If Covid-19 had swept Britain in 1800, the chances are that no one would have noticed. The clinical signatures of plague, smallpox and cholera, for example, are hard to miss, but you need a laboratory to diagnose coronavirus. Nor is it (relatively speaking) that deadly: its case-fatality rate is scarcely enough to feature on the Richter scale of pestilence and its victims are overwhelmingly the elderly. In 1800, however, life expectancy was 40.
The big difference between people now and two centuries ago is that we feel so much more secure – or we did until Covid shattered the illusion of control. My great-great-grandfather, a seaman, was about to get married in 1800. Each voyage was as dangerous to him as childbirth was to his wife. While they lived, 90 per cent of people died before the age of 60. Now, it is the other way around.
We are the most fortunate generation ever. If you don’t believe it, the prophet Isaiah’s vision of the New Jerusalem is a useful starting point. ‘Never again’, he said, ‘will there be in it an infant who lives but a few days, or an old man who does not live out his years: he who dies at a hundred will be thought a mere youth: he who fails to reach a hundred will be accursed’. By these criteria, we are doing rather well. Neonatal mortality is down to 2.8 per thousand births in the UK, and ONS projected in 2010 that 20.8 per cent of boys and 26.1 per cent of girls born in 2043 would see their 100th birthday.
The change in our fortunes dates to the Anthropocene – the man-made era. This came about in the blink of an eye, in evolutionary terms: my great-great-grandfather was just about to start his family when it began. The outcome of the Anthropocene was what the Nobel-winning economist Robert Fogel called ‘the Great Escape’ from plague and famine, which began on the Atlantic seaboard and took several generations to work its way through western populations. Then it went global, and with startling speed.
Economists use measures such as height and longevity to mark the scorecard of progress, and they often see these measures as passive consequences of increased well-being. It seems self-evident that people grow bigger if you feed them better, and that they will live longer if you shield them from infection. But the change in our biology actually reflects something more fundamental. Our genotype (our complement of genes), is no different from that of our grandparents, but our genes are active participants in a dialogue with their environment, a dialogue that begins at conception and ends with our final breath. The interaction of genotype with environment known as the ‘phenomenon type’, or phenotype.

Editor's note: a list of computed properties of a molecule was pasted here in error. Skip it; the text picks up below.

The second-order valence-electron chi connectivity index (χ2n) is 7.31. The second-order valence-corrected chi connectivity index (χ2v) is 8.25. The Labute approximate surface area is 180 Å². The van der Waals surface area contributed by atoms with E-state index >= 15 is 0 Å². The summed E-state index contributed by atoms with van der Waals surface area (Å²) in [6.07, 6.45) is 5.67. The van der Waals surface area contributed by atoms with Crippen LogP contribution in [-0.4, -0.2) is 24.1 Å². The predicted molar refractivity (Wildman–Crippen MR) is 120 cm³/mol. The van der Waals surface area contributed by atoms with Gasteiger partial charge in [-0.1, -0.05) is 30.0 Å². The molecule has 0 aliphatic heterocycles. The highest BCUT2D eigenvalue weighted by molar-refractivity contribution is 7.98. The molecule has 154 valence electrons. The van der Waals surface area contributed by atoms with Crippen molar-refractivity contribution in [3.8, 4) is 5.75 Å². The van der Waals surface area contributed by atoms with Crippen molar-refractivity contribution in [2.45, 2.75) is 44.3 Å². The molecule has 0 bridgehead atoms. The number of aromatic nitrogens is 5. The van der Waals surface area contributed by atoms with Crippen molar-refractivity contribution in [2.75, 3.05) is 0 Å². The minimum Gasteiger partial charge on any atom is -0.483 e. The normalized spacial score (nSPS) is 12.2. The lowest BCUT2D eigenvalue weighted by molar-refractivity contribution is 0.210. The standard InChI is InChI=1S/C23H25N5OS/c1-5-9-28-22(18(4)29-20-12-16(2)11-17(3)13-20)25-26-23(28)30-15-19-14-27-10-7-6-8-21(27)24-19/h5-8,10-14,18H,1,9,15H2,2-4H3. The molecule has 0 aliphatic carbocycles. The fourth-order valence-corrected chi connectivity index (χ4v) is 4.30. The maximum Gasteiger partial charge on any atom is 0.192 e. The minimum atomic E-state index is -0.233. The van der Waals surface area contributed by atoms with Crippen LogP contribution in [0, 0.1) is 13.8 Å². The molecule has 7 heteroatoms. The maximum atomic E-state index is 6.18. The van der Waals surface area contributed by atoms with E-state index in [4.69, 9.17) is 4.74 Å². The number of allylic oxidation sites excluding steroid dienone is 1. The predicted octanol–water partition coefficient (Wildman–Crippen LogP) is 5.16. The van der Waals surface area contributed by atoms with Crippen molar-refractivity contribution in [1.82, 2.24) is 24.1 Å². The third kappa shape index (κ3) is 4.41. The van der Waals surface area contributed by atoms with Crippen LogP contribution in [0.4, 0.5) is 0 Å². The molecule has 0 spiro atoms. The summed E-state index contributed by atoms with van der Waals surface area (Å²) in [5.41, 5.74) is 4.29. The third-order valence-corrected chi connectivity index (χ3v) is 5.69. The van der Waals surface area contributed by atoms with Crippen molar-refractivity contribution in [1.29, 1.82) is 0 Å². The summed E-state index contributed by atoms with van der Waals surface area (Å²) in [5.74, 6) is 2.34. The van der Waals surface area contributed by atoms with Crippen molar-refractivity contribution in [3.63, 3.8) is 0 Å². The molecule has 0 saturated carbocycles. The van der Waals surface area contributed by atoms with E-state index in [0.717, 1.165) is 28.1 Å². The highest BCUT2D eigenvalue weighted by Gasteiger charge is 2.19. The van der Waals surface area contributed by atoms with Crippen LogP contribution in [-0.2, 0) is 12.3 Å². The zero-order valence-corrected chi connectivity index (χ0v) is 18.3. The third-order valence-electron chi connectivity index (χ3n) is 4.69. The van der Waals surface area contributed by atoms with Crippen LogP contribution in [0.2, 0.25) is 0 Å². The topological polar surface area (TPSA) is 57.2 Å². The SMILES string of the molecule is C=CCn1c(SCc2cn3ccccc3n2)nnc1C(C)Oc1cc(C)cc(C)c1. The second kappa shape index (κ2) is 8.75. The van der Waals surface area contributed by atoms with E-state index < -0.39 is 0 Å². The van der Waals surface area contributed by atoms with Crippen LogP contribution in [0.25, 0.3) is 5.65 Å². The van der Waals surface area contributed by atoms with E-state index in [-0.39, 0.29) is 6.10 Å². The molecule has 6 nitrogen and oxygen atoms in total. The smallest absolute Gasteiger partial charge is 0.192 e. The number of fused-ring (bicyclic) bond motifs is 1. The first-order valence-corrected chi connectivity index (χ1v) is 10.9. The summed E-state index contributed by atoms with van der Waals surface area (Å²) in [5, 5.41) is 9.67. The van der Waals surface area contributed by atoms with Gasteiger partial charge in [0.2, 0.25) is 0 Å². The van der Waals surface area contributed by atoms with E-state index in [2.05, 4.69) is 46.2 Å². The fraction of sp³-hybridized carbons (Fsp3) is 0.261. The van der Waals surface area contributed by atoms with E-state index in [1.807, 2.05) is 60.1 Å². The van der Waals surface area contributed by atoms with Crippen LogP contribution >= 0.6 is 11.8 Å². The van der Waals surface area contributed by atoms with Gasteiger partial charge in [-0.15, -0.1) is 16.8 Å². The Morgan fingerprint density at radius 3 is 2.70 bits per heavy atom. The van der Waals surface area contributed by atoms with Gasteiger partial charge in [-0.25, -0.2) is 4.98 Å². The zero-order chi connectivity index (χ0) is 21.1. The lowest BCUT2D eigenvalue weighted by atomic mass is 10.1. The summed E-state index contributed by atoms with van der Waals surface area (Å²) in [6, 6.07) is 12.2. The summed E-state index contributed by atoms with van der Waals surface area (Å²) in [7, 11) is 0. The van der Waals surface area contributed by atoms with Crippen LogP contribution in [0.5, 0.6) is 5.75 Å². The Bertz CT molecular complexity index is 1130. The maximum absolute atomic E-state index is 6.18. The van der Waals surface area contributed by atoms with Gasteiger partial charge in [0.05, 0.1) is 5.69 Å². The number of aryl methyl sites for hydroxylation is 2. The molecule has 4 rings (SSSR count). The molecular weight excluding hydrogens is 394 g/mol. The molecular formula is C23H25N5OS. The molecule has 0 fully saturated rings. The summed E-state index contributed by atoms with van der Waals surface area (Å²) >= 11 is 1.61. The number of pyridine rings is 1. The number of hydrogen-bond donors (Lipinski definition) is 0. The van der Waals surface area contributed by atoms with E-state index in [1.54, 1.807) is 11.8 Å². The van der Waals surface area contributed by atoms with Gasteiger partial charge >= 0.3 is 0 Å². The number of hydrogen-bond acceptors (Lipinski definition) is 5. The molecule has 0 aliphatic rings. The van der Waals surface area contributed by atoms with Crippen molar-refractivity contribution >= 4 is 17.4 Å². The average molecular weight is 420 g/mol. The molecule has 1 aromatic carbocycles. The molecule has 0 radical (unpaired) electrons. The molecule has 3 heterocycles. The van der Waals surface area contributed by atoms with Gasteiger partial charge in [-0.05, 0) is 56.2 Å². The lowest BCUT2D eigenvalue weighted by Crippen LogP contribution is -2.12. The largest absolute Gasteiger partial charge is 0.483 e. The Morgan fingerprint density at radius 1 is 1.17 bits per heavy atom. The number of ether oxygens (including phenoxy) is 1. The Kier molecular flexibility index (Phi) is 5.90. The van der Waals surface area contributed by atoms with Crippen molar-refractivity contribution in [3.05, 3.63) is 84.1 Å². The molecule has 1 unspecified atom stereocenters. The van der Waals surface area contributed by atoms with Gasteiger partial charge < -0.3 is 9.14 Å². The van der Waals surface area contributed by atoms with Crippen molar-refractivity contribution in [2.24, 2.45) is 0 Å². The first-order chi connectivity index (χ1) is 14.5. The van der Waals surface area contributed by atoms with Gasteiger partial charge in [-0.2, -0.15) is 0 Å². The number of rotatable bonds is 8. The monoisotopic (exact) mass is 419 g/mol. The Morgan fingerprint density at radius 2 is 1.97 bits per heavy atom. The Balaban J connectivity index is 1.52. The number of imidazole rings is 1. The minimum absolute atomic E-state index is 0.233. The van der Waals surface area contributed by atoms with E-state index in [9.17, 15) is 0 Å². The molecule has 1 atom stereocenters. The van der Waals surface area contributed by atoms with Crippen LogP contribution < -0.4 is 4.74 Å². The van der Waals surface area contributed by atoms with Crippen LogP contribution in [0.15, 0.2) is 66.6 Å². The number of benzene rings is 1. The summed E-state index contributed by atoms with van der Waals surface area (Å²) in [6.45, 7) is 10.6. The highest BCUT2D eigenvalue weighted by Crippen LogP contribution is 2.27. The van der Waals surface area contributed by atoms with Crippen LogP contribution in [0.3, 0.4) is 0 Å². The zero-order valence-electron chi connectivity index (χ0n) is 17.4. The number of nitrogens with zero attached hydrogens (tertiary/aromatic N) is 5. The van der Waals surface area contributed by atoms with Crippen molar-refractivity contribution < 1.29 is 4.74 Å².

The concept of a lifelong and networked dialogue between the human body and its environment is relatively recent. Fogel called the interplay between prosperity, living conditions and biological outcomes the technophysiological (or technophysio) revolution. He defined it as ‘a synergism between technological and physiological improvements that has produced a form of human evolution that is biological and not genetic, rapid, culturally transmitted and not necessarily stable’. Since ‘technophysio’ is quite a mouthful, I call it the phenotypic transition.
It doesn’t take long to observe this transition at work. Koreans, for example, were traditionally short: men averaged 161 cm (63 inches) and women 149 cm (59 inches) in the 19th century. Little had changed when the war of 1950-53 divided them between a free enterprise economy and a repressive totalitarian regime. Those born before 1950 grew to much the same size on either side of the border. Not so in 2002, when a United Nations survey found that pre-school children in North Korea were 13 cm shorter and seven kg lighter than in the South. Adult North Koreans were no taller than before, but South Korean women set an international growth record of 20.2 cm and now enjoyed the fourth longest life expectancy in the world. A line on the map had translated into a difference in biology.